CME Group agricultural trading jumped more than 11 percent in April, fueled in part by bull markets in beef and pork that have had speculators pouring into cattle and hog futures.

Agriculture futures and options trading averaged 890,202 contracts a day during April, up from 799,147 during the same month in 2009, CME, the Chicago-based exchange operator, said in a statement today.

Among specific CME markets, trading rose 31 percent in cattle, 6.4 percent in hogs and 13 percent in milk, compared with April 2009.

Livestock futures trading surged this year as cattle and hog prices rallied, reflecting widespread herd reductions that cut availability of slaughter-ready animals and forced meatpackers to bid more aggressively.

The rallies have attracted buying from managed futures funds and other speculators who in recent years have targeted corn, crude oil and other commodities.

“If you’re a trend-following trader, there’s nothing to indicate to you to get out” of cattle and hog markets, said Paul Nelson, a livestock analyst with EHedger, LLC in Chicago. Trading is growing “because there’s expectations the market is going to trade higher.”

CME lean hog futures prices have doubled since August as animal inventories shrunk. In trading today, June lean hogs fell 0.175 cent to 86.75 cents a pound. The CME contract is based on carcass prices.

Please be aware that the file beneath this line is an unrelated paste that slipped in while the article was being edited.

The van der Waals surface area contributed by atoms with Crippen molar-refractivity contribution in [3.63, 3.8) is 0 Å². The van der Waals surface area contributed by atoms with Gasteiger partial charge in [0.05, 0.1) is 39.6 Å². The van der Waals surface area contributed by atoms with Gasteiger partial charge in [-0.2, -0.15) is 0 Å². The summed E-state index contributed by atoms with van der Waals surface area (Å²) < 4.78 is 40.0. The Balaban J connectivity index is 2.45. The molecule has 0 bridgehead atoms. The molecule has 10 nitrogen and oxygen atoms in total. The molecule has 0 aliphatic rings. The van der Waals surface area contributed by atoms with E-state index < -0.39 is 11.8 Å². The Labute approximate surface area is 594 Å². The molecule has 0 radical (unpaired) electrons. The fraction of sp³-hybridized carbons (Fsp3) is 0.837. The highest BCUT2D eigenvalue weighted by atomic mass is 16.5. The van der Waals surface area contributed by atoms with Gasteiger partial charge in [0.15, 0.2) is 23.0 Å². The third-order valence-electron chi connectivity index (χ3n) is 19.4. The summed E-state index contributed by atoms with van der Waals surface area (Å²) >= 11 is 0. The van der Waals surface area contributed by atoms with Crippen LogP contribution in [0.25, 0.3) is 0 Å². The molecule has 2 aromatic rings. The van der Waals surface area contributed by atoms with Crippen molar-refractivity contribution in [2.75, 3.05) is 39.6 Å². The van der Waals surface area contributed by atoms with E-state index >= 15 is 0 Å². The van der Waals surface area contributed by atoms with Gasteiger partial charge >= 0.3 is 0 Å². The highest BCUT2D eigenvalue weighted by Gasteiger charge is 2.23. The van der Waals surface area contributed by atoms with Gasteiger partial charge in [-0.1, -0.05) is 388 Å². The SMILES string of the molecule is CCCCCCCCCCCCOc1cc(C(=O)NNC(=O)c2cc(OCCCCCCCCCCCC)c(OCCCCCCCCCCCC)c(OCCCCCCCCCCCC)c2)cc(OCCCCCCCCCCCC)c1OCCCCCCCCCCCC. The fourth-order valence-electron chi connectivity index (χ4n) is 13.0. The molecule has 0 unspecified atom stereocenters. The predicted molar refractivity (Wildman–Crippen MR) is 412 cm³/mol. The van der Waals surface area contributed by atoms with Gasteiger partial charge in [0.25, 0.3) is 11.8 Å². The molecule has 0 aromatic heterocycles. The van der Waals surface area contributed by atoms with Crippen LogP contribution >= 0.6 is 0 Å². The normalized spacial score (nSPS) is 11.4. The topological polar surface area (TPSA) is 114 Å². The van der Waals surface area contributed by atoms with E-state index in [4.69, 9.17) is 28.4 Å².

June live cattle today rose 0.5 cent to 96.025 cents a pound, after reaching a contract high at 96.6 cents. The contract is up 9.5 percent this year.

Rising prices also reflect improving prospects for beef and pork demand as the economy recovers from recession, Nelson said. Signs of improving restaurant business, which comprises a major portion of demand for beef, pork and cheese, has contributed to bullish sentiment.

Trading growth in the CME’s live cattle and feeder cattle contracts so far this year outpaced all but a few of the exchange’s 30-plus agricultural products, which include soybeans, sugar and wheat.

An average of 45,892 live cattle futures and options contracts traded each day last month, up from 35,050 in April 2009, according to CME data. Live cattle trading during the first four months of 2010 averaged 52,134 contracts a day, up 29 percent.

Lean hog futures and options trading averaged 28,267 contracts a day during April, up from 26,567 the same month a year earlier.

Trading in Class III milk, an industry benchmark, averaged 1,458 contracts a day in April, compared with 1,290 a year earlier.

The rise in milk trading probably reflects recent price increases in byproducts, including butter and whey, Nelson said. That’s stirred sentiment that milk prices may have bottomed following a slump early this year.

“People are starting to believe we’re at or near a low in milk futures,” Nelson said.

For all CME products, including contracts based on 30-year Treasury bonds and the Standard & Poor’s 500 index, trading for the first four months this year rose almost 14 percent, to an average of 11.7 million contracts a day.

Agricultural contracts account for about 7 percent of total CME trading.